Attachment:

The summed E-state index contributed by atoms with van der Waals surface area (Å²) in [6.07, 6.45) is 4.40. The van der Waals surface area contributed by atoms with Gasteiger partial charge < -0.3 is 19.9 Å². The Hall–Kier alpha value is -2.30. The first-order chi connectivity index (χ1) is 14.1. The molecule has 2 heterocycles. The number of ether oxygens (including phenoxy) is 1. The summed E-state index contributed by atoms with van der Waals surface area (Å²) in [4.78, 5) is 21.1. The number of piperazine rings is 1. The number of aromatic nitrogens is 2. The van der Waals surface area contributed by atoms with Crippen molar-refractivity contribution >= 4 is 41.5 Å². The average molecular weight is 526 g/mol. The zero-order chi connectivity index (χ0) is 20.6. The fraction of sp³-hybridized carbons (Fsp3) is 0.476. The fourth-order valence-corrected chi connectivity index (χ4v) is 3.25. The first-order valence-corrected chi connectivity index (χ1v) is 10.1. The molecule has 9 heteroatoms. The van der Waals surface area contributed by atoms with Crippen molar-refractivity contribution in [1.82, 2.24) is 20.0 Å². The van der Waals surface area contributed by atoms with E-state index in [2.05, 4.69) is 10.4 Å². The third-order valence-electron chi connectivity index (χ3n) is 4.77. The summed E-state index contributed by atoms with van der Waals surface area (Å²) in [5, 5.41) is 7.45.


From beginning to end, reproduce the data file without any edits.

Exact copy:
The summed E-state index contributed by atoms with van der Waals surface area (Å²) in [6.07, 6.45) is 4.40. The van der Waals surface area contributed by atoms with Gasteiger partial charge < -0.3 is 19.9 Å². The Hall–Kier alpha value is -2.30. The first-order chi connectivity index (χ1) is 14.1. The molecule has 2 heterocycles. The number of ether oxygens (including phenoxy) is 1. The summed E-state index contributed by atoms with van der Waals surface area (Å²) in [4.78, 5) is 21.1. The number of piperazine rings is 1. The number of aromatic nitrogens is 2. The van der Waals surface area contributed by atoms with Crippen molar-refractivity contribution >= 4 is 41.5 Å². The average molecular weight is 526 g/mol. The zero-order chi connectivity index (χ0) is 20.6. The fraction of sp³-hybridized carbons (Fsp3) is 0.476. The fourth-order valence-corrected chi connectivity index (χ4v) is 3.25. The first-order valence-corrected chi connectivity index (χ1v) is 10.1. The molecule has 9 heteroatoms. The van der Waals surface area contributed by atoms with Crippen molar-refractivity contribution in [1.82, 2.24) is 20.0 Å². The van der Waals surface area contributed by atoms with E-state index in [2.05, 4.69) is 10.4 Å². The third-order valence-electron chi connectivity index (χ3n) is 4.77. The summed E-state index contributed by atoms with van der Waals surface area (Å²) in [5, 5.41) is 7.45.